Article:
Are there people that hate transgender and other lgbt people for who they are in an “unreasonable,” bigoted way that disregards or belittles their humanity? Probably. But this does not explain the totality of the opposition to the transgender/lgbt/pride phenomena as a larger socio-political movement we see today. As is evident by these statements by Bud Light’s Vice President, the brand was looking to embrace such movements. This opens the decision up to the same type of criticism we would expect from opponents of such ideas elsewhere. In many ways, the opposition we see today towards this movement is similar to the opposition from the secular Left (of decades past, continuing on to today) towards religion – and Christianity in particular – in society, in the workplace, and especially in schools. Was any of this opposition from the secular Left grounded in bigotry? Again, almost certainly. But bigotry alone does not address the totality of such opposition and it is not at the heart of the legitimate “separation of church and state” type of arguments or even the anti-religion arguments. We should not and cannot pretend events happen in a vaccum; people can recognize patterns and can connect smaller instances to larger movements. People can cut through the seemingly innocuous nature of particular things and identify the principles that are relevant to the bigger discussion that may have more important consequences for everyone. That is why some on the secular Left may have had a problem with the Christian-based businesses of Chick-Fil-A or Hobby Lobby. That is why some Conservatives see a problem with normalizing and promoting the behavior of Dylan Mulvaney by Bud Light and Nike. Different groups may not agree with each other on the existence or extent of the problem presented in such cases, but they ought to recognize the reasons for the opposition extend well beyond mere hatred and ignorance of others. And it is not as if the Left in America is unfamiliar with opposition to controversial figures being used to sell products:
Regarding the transgender issue and public discourse, there is the argument surrounding how to address biology and mental health – how much is objectively defined and how much is subjective, and what is the proper way to address it. The use of coercion by authorities to nudge compliance with debatable standards of care and professional expectations/etiquette (pronouns etc) is concerning; as is the use of bureaucracy (especially at the Federal level) to force compliance with certain favored policies. The freedom of conscience/First Amendment rights vs public accomodation/anti-discrimination debate and where to draw the line to protect competing interests impacts this issue. There is the argument over the sexual “grooming” of children which encompasses a wide range of factors and is a cultural war being waged on many different fronts. There is the parental rights argument in general and the issue of access to certain books and curriculum in publicly-funded schools. Opposition to public funding for elective sex change operations, surgeries, the application of hormone blockers for youth, and related arguments have legitimate merit. Public obscentity laws that apply to everyone being applied to male and female impersonators somehow became a perceived discrimination based on bigotry. The issue of people declaring themselves transgender and using the bathrooms and changing rooms of the opposite biological sex is a legitimate issue that may cause concern and violate important rights and societal standards as does the issue of males competing in female sports. These issues are based on distinctions with a difference, not simple bigotry. They fall within the realm of action, ideas, and cultural norms; they do not depend on a discounting of any immutable characteristics or the inalienable rights or equal worth of others. They are fair game for debate and opposition because the implications extend far beyond mere tolerance of adults acting in ways in which others may disagree.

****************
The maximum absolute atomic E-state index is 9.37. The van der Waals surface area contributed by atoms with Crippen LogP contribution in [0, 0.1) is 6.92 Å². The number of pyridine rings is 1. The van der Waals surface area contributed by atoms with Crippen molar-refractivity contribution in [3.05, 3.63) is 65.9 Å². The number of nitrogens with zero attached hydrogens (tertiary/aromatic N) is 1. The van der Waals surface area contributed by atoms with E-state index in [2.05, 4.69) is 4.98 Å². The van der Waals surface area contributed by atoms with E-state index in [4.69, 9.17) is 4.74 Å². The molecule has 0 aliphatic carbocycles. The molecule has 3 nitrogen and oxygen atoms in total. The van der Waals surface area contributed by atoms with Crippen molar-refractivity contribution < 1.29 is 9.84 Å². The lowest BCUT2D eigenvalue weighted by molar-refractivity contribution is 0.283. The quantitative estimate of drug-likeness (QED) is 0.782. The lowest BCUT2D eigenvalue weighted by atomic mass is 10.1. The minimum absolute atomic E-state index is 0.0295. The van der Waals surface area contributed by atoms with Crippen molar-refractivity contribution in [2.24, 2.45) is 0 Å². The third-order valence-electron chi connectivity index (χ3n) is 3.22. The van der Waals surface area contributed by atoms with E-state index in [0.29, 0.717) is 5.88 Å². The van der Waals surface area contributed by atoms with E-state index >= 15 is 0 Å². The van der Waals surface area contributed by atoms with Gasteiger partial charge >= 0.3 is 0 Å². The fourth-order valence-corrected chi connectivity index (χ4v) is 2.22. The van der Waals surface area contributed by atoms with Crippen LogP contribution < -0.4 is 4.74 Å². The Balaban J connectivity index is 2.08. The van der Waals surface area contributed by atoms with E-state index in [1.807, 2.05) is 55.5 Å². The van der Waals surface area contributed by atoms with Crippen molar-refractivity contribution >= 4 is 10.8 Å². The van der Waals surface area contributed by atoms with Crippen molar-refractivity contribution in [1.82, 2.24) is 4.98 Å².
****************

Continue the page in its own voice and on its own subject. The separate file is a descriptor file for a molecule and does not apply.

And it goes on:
In America, tolerance of different lifestyles is expected, but we must ensure efforts to promote tolerance do not turn into forced compliance that is itself intolerant. We must respect the fundamental rights of others and honor equal civil rights for all that are logically derived from them. But we must ensure that the quest for equal rights does not turn into a machine for the creation of false rights or special privileges for preferred groups that do not warrant such attention because they come at the expense of the rights of others and/or require an abuse of power to bring about.
Culturally, adults have a right to live as they please so long as they are not hurting anyone, however they do not have a right to automatically demand their preferred lifestyles and actions be accepted as normal, good, or equal to any other. That depends on a lot of factors. We live in a time of rapid change and instant spectacle that promotes and exploits the extreme among us. Backlash against some of this is inevitable. Especially when it involves children, threatens traditional structures, and is perceived as being unnaturally promoted by powerful interests driven towards selfish ends. What we need is understanding, true tolerance, and compromise. Assuming and calling people bigots and other names before the debate can even occur will never help anyone achieve it.